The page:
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Payers Should Be the Quarterbacks of Patient Care

Article

Real-time notifications accelerate accurate care management. To deliver better and more timely care management to patients, payers should work with providers to adopt a technology-agnostic communication strategy .

Imagine being the quarterback who is unable to call the play until after the ball is snapped. Think of the chaos as tackles, running backs and other players do their best to advance the ball. But, with no direction, they are destined to fail.

Bevey Miner

Bevey Miner

Health plans and other payers are like that quarterback in terms of timely access to patient data. As patients move from physician to physician and care setting to care setting, a patient’s health plan is the only entity that can see a complete patient picture. The difficulty is that information generally isn’t compiled until a claim is submitted.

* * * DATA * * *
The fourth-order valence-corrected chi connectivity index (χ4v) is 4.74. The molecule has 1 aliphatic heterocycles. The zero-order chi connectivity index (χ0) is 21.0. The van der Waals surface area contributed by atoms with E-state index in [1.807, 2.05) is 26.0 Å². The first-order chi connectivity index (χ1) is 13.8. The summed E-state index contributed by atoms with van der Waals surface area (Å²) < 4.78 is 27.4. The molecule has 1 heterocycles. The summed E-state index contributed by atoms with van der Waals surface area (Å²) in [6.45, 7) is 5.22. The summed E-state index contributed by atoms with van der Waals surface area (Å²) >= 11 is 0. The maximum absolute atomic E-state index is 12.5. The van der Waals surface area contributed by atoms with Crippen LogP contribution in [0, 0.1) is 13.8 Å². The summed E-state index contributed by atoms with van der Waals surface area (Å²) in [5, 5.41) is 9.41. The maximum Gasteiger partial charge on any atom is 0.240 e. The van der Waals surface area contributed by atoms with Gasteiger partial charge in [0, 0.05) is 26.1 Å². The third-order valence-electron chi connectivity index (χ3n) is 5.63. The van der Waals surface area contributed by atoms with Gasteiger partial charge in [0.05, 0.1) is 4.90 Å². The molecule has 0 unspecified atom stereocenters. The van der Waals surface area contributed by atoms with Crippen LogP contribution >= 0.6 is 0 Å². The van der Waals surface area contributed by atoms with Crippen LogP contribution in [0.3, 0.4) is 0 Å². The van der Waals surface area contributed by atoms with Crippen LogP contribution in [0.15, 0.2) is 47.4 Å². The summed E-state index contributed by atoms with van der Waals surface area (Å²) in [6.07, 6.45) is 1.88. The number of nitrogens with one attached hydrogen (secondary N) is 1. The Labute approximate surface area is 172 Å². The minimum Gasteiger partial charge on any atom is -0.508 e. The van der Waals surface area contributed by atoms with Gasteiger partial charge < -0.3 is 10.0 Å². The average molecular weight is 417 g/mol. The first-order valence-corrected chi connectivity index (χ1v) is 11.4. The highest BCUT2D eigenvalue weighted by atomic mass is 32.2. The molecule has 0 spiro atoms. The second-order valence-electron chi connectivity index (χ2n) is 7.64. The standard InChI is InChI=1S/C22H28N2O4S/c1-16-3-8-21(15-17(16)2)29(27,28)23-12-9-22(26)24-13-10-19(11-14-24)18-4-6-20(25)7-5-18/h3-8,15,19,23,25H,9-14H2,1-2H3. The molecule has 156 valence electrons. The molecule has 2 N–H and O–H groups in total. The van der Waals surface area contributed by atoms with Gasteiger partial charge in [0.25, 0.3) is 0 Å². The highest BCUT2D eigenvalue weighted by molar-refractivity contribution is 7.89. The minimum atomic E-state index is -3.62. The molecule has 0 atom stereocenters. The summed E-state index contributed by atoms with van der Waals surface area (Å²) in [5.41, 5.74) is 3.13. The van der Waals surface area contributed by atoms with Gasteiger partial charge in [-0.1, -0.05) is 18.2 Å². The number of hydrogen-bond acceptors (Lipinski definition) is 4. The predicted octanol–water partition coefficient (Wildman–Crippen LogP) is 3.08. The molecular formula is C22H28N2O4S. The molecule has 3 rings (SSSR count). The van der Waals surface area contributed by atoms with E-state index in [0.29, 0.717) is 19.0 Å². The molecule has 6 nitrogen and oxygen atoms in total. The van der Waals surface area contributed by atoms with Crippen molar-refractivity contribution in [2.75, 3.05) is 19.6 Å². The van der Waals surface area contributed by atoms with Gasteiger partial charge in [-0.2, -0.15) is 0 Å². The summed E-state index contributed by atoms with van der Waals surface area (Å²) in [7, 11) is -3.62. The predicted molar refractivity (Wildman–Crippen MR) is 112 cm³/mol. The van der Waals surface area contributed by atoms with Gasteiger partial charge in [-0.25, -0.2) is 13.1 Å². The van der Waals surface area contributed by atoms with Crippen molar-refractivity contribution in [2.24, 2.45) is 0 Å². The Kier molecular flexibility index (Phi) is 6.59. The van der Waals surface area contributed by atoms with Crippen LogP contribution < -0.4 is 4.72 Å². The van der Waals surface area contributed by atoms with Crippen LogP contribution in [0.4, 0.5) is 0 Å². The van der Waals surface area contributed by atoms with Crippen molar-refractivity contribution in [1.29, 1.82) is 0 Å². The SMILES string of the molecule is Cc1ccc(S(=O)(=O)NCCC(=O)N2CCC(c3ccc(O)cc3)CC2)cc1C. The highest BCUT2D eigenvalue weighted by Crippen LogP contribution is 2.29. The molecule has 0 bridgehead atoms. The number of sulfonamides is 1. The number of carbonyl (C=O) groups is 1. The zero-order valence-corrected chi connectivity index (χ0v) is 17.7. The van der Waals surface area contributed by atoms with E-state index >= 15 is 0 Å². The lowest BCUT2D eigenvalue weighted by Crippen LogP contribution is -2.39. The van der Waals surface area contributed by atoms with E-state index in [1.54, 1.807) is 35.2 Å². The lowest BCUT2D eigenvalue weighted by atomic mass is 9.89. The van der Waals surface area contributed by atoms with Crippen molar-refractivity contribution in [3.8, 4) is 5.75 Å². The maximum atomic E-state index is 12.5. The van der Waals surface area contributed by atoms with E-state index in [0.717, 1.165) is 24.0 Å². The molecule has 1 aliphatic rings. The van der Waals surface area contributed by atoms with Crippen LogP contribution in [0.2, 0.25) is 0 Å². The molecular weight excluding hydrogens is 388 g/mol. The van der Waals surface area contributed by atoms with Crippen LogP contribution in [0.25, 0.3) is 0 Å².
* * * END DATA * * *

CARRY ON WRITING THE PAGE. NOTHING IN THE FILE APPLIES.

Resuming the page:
Admission, discharge and transfer (ADT) notifications have become more common as federal mandates require notification of a patient’s primary care physician or next healthcare destination as patients are admitted to and discharged from the hospital. But real-time event notifications to health plans, the true quarterbacks of the care process, can benefit patients with multiple health issues and comorbidities. By directing patients to the proper follow-up care, managing preventive screenings, and playing a more active role in patient care, primary care providers utilizing health plan recommendations can reduce costs while increasing the effective management of patient conditions, resulting in overall better health.